Picture of Megan balancing

This little girl has mild hemiplegia, and is practicing balancing on her weaker leg.

Cerebral palsy (CP) describes a range of movement or postural disorders caused by damage to the developing brain, before or at the time of birth. "Cerebral" refers to the brain and "palsy" refers to a physical disorder. Cerebral palsy is caused by faulty development of or damage to motor areas in the brain, causing disruption of the brain's ability to control movement and posture.

Cerebral palsy affects approximately one in four hundred people in the UK. A diagnosis of "Cerebral Palsy" covers a wide range of disability, with no two people having the same difficulties. The movement problems vary from barely noticeable to severe.

Cerebral palsy can be classified in several ways. One way corresponds to the muscle tone or control:

  • Children with spastic cerebral palsy have increased muscle tone causing ‘stiff’ muscles. Because the stiffness is caused by problems in the brain, it tends to increase with effort or excitement. Children with spastic cp need physiotherapy to help stop their joints and muscles becoming stiff or ‘contracted’.
  • Children with athetoid, dyskinetic or dystonic cerebral palsy have difficulty controlling their muscles and posture. The brain causes the limbs of a child affected by athetoid or dyskinetic CP make unwanted movements. In dystonia, the trunk is more affected by unwanted movements than the limbs. Children with athetoid, dyskinetic or dystonic cerebral palsy need physiotherapy to help improve their balance, stability, symmetry and control of movement.
  • Children with ataxic cerebral palsy usually have problems with balance and the control and selectivity of movements. Physiotherapy can help children with ataxic cp improve the quality of their movements.

Cerebral palsy can also be classified by the parts of the body affected:

  • Children with quadriplegia have movement difficulties with all their limbs.
  • Children with hemiplegia have problems with the movement of one side of their bodies.
  • Children with diplegia have difficulties with the movements in their legs. Often they also have difficulty with fine, dextrous movements of their hands.
  • Children with monoplegia have problems with just one limb.

Many children with CP are hardly affected, whilst others have problems with any movements, feeding and talking. Some children manage all activities independently and others are unable to sit up without support and need help with all aspects of daily living. Cerebral palsy can be classified by function using the Gross Motor Function Classification System. This system looks at abilities at different ages and classifies on a scale of 1 to 5. Briefly, in relation to mobility:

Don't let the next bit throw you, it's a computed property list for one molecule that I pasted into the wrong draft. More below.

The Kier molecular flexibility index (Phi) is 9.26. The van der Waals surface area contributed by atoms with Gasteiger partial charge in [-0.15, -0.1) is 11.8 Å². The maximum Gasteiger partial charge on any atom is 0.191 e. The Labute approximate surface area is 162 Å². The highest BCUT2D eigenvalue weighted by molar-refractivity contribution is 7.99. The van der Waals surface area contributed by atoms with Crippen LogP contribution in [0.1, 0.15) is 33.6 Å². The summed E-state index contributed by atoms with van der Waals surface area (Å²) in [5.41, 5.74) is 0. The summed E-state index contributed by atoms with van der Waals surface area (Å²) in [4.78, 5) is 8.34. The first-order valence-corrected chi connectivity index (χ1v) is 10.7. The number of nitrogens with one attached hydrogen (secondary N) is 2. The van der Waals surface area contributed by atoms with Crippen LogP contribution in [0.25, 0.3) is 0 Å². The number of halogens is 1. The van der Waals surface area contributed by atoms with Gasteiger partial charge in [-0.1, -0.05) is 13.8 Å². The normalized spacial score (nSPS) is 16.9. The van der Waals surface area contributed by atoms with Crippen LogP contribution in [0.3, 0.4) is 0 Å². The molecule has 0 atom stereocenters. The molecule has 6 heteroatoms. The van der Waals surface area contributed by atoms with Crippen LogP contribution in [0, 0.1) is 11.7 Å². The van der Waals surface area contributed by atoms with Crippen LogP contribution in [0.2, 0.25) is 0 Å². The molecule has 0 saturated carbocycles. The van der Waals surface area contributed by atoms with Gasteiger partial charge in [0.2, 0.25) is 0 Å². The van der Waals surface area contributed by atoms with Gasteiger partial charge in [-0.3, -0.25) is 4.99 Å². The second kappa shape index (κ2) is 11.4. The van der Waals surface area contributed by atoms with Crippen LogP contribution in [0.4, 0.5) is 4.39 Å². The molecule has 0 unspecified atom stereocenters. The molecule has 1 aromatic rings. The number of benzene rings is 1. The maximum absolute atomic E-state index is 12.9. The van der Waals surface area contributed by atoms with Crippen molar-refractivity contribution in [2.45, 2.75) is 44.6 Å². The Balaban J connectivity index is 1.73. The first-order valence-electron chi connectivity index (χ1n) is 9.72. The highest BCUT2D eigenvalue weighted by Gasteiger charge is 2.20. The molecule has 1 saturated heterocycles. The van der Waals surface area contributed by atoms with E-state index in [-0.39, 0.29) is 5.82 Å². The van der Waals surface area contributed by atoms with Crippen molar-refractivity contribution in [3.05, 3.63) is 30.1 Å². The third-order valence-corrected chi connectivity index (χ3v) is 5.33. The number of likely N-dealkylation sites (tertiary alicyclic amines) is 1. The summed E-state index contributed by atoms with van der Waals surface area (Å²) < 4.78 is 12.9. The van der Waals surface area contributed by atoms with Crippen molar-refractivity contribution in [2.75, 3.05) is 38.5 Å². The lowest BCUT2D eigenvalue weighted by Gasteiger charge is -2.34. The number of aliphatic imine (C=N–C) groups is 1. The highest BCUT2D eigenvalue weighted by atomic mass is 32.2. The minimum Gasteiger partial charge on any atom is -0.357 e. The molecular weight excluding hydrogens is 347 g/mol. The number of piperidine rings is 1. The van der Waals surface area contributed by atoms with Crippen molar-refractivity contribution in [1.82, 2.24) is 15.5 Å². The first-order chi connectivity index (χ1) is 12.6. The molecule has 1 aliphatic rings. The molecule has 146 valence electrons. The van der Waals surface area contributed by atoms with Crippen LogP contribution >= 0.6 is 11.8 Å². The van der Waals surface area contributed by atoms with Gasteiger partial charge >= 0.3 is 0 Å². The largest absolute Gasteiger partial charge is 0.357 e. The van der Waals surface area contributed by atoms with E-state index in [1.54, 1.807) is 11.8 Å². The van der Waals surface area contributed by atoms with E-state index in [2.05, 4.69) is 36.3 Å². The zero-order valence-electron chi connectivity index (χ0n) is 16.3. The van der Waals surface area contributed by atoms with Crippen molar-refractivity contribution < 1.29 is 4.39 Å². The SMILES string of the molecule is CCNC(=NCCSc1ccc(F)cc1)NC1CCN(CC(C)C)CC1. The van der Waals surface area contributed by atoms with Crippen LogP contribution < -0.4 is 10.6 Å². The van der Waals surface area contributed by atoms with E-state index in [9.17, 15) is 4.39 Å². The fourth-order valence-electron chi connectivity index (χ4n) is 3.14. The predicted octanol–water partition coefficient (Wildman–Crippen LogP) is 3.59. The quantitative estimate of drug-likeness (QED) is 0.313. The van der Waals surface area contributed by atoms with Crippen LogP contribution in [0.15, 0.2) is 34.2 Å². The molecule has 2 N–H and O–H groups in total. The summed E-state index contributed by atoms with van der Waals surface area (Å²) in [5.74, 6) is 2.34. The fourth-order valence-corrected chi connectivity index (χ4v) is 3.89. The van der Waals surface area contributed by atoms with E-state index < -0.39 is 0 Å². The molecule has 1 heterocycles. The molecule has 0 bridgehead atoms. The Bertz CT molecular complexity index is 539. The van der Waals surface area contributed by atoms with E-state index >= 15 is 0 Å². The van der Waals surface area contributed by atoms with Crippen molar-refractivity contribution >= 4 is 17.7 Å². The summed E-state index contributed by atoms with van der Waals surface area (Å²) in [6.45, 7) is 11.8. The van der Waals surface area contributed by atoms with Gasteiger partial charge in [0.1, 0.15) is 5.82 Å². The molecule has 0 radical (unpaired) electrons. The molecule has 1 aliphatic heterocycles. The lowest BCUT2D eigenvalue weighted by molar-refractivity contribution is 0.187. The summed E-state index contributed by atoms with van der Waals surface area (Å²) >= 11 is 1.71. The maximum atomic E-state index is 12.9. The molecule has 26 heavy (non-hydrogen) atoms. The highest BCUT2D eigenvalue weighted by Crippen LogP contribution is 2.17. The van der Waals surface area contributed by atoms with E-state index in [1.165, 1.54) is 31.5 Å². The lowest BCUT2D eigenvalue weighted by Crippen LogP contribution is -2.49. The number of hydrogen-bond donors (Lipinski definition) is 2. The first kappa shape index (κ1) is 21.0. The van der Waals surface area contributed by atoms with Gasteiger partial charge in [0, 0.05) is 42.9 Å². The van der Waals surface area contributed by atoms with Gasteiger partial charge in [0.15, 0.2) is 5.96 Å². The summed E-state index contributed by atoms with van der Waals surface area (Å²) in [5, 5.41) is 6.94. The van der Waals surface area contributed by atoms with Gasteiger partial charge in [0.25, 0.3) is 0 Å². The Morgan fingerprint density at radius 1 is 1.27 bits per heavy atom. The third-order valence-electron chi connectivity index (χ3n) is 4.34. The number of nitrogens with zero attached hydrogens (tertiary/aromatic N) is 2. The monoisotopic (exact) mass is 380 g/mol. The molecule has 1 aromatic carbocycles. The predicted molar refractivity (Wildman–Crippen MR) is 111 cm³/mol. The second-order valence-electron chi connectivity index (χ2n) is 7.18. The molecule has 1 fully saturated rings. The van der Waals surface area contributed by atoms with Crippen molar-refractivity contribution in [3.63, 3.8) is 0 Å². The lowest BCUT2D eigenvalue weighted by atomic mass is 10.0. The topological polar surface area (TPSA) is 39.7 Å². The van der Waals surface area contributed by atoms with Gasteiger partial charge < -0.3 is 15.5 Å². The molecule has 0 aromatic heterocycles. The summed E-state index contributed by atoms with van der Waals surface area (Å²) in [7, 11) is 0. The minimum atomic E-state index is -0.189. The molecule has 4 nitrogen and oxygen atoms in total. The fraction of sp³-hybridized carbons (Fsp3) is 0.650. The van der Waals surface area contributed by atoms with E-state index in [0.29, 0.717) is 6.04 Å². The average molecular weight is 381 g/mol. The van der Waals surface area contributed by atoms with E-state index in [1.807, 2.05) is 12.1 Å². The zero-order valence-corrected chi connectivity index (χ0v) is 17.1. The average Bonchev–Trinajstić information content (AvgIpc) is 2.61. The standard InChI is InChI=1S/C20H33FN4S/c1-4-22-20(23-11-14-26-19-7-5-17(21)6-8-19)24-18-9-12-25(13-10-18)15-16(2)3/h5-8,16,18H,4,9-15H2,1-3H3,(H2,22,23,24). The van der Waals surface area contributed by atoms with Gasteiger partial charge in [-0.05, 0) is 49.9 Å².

• GMFCS Level I: walks without limitations.
  • GMFCS Level II: walks with limitations, such as distances and difficult terrain.
  • GMFCS Level III: walks with adaptive equipment assistance, (eg walking frame) indoors, but may need a wheelchair for use outside.
  • GMFCS Level IV: may be able to walk with assistance and self-propel a wheelchair short distances.
  • GMFCS Level V: May be able to learn to operate a powered wheelchair, but will predominantly be transported in a manual wheelchair.

How can KidsPhysio help?

Ryan has spastic quadriplegia. He is practicing holding his head up when sitting.

Ryan has spastic quadriplegia. He is practicing holding his head up when sitting.

It has been shown that specialised Paediatric Physiotherapy can help babies and children with cerebral palsy to learn how to move, maximising their abilities and preventing stiffness and tightness in their joints and muscles.

Kids Physio can provide a flexible approach to your child’s physiotherapy management to suit your and your child’s needs.

Many Health Authorities have waiting lists for Paediatric Physiotherapy and babies have to wait a long time for treatment. KidsPhysio can offer early intervention, and are experienced in the Physiotherapy treatment of very young babies. It may be that you would like a couple of physiotherapy sessions to help you learn some activities to assist your child until they are seen by the NHS physiotherapists, or you may prefer your child to have regular Physiotherapy treatment sessions. Some families have extra private physiotherapy to supplement the treatment offered by their NHS Physiotherapist.

Many children need additional physiotherapy when they reach adolescence, for muscle tightening and joint contractures. A combination of growth spurts, school commitments making NHS appointment attendance difficult and teenage rebellion make this is a high risk time. KidsPhysio can provide after school appointments at your convenience to help manage joint and muscle contractures and maintain your child’s function.

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